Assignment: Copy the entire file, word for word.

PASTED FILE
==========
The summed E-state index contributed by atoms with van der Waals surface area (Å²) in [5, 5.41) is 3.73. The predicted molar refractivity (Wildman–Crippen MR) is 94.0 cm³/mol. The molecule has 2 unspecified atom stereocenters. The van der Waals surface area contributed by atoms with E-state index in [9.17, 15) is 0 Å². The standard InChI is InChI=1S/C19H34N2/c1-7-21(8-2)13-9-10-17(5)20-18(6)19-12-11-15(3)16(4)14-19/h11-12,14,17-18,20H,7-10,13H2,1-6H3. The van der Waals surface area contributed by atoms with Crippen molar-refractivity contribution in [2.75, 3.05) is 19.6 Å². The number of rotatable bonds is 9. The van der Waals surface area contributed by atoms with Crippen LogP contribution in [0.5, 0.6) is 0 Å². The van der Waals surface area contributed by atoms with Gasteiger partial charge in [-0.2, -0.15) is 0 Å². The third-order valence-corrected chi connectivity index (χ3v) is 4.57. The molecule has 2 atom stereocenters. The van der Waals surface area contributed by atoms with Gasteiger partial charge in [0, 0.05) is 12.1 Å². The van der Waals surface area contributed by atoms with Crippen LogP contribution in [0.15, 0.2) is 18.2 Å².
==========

The summed E-state index contributed by atoms with van der Waals surface area (Å²) in [5, 5.41) is 3.73. The predicted molar refractivity (Wildman–Crippen MR) is 94.0 cm³/mol. The molecule has 2 unspecified atom stereocenters. The van der Waals surface area contributed by atoms with E-state index in [9.17, 15) is 0 Å². The standard InChI is InChI=1S/C19H34N2/c1-7-21(8-2)13-9-10-17(5)20-18(6)19-12-11-15(3)16(4)14-19/h11-12,14,17-18,20H,7-10,13H2,1-6H3. The van der Waals surface area contributed by atoms with Crippen molar-refractivity contribution in [2.75, 3.05) is 19.6 Å². The number of rotatable bonds is 9. The van der Waals surface area contributed by atoms with Crippen LogP contribution in [0.5, 0.6) is 0 Å². The van der Waals surface area contributed by atoms with Gasteiger partial charge in [-0.2, -0.15) is 0 Å². The third-order valence-corrected chi connectivity index (χ3v) is 4.57. The molecule has 2 atom stereocenters. The van der Waals surface area contributed by atoms with Gasteiger partial charge in [0, 0.05) is 12.1 Å². The van der Waals surface area contributed by atoms with Crippen LogP contribution in [0.15, 0.2) is 18.2 Å².